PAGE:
Online fraud is on the rise and we’re all at risk…
You’re too smart to be caught out by a scam, right? We probably all think it could never happen to us, but the fact is online fraud is on the rise – affecting millions of people around the world – and costing economies billions.
In fact, nearly £11billion was lost to the UK economy as a result of fraud, including cybercrime, in 2015/16, according to Action Fraud and Get Safe Online.
It costs the Indian economy more than $4billion a year, and America more than $30 billion. The total global cost of cybercrime was estimated between $375billion and $575billion, according to a World Bank 2016 report.
Of course there are some classic scams, like everyone’s favourite, the Nigerian prince with $10million he needs to transfer to your account (aka the 419 scam). But recently some have popped up on the likes of Amazon, WhatsApp and PayPal.
An email from Amazon is pretty standard for millions of us, but Action Fraud, the UK’s national fraud and cyber-crime reporting centre, has received reports from victims who have been sent ‘convincing-looking’ phishing claiming to be from the online super-retailer.
The email thanks you for your order and goes on to say that if you haven’t authorised the transaction you should click on a link to get a full refund… which is where the problem starts. The link takes you to an extremely legitimate-looking website which asks for your name, address and bank card details. Then bam! The scammers have got all they need to go on a spending spree.
According to Amazon: “The best way to ensure that you do not respond to a false or phishing e-mail is to always go directly to your account on Amazon to review or make any changes to your orders or your account.”
You can report dodgy Amazon emails to email@example.com.
This cheeky little number warns of “unusual activity on your PayPal account” and advises you to click on the link to “resolve a limitation on your account”. You’re then asked to log into your account and confirm your details and answer security questions. Then, guess what? Yep, they’ve got you again… Fear not, PayPal offers advice on how to spot a fake email.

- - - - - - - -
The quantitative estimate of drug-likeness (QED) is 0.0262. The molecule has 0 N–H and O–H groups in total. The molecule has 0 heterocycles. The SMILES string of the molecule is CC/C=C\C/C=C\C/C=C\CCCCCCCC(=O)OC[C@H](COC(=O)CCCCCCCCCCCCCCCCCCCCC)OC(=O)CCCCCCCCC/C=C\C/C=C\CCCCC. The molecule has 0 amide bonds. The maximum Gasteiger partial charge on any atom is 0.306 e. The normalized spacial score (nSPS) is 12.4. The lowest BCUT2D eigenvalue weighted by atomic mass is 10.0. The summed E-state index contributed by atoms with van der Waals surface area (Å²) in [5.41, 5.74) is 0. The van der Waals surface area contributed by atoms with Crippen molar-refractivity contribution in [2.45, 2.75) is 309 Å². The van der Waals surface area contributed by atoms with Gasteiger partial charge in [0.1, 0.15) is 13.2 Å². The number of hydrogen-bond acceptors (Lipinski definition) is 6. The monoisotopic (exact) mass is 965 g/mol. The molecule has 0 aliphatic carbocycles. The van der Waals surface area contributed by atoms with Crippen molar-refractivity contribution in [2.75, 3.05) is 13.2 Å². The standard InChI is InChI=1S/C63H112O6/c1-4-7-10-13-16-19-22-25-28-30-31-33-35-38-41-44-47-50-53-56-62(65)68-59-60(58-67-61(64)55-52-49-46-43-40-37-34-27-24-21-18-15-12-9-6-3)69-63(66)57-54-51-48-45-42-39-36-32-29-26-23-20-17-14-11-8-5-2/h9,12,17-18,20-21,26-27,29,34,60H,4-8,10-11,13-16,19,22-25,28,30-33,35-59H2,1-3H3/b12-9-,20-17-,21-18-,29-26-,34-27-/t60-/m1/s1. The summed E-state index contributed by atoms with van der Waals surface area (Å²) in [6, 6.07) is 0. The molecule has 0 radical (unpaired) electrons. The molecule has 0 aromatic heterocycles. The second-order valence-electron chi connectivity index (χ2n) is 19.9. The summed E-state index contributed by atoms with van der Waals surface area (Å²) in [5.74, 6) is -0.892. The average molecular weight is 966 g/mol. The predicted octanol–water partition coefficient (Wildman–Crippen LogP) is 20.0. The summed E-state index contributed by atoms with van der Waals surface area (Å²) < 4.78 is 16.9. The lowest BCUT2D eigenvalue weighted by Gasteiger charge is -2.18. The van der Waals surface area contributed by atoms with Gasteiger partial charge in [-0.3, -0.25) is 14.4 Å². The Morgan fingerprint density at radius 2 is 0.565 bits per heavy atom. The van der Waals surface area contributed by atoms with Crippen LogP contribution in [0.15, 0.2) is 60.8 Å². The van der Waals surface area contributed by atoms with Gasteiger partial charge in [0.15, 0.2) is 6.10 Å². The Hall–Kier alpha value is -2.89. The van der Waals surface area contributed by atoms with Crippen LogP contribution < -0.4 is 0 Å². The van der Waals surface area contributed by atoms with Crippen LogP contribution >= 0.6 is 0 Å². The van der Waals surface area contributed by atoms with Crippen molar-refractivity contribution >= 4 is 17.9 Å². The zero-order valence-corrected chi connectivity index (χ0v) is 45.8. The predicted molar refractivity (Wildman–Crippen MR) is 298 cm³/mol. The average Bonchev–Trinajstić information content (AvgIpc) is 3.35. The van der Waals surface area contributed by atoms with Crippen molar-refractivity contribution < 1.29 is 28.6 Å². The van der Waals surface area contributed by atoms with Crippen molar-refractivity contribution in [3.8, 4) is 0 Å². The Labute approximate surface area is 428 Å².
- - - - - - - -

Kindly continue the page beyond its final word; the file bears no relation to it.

But it’s not just emails that can catch you out. Nowadays you’ve even got to be wary when you receive instant messages.
More than one billion people use WhatsApp each month and that means a stack of potential victims for scammer. Just a 1% success rate means some serious money for those behind the scams.
One of the latest scams offers gift cards for popular supermarket chain Sainsbury’s. The victim receives a message that looks like it’s from a genuine contact in your phone, telling you that Sainsbury’s is giving away £100 gift cards to celebrate new stores opening. Nice. The link in the message looks real enough, but click on it you could end up downloading malware onto your phone, allowing scammers to steal your personal details and your identity.
Worried? Follow WhatsApp’s advice for staying safe whilst using their messaging service
Making online safety part your everyday routine
Action Fraud has created this handy check-list to help keep you safe from the internet’s conmen – and woman.
• Review the passwords you use on your online accounts: Make sure they’re strong enough and that you’re not using the same ones for more than one account. Consider how you’re going to remember them all – such as using an online password safe.
• Check your social media privacy settings. Make sure your information and updates are seen only by those you trust.
• Update your operating system and software programs/apps on your computer, mobile phone and tablet if you’ve been prompted to do so. It takes only a few minutes and with your mobile devices, you can even do it while you’re asleep.
• Back up your information – using the cloud is a great way to save all your documents, photos, music, emails and other irreplaceable files.
• Check that your internet security software and apps are up to date and switched on.
• If you have children, think about whether you’re doing enough to help ensure they’re staying safe online.
• If you’ve lost money, it’s very important that you report it. Wherever you live, if you’re a victim of online abuse or harassment, you should report it to your local police force.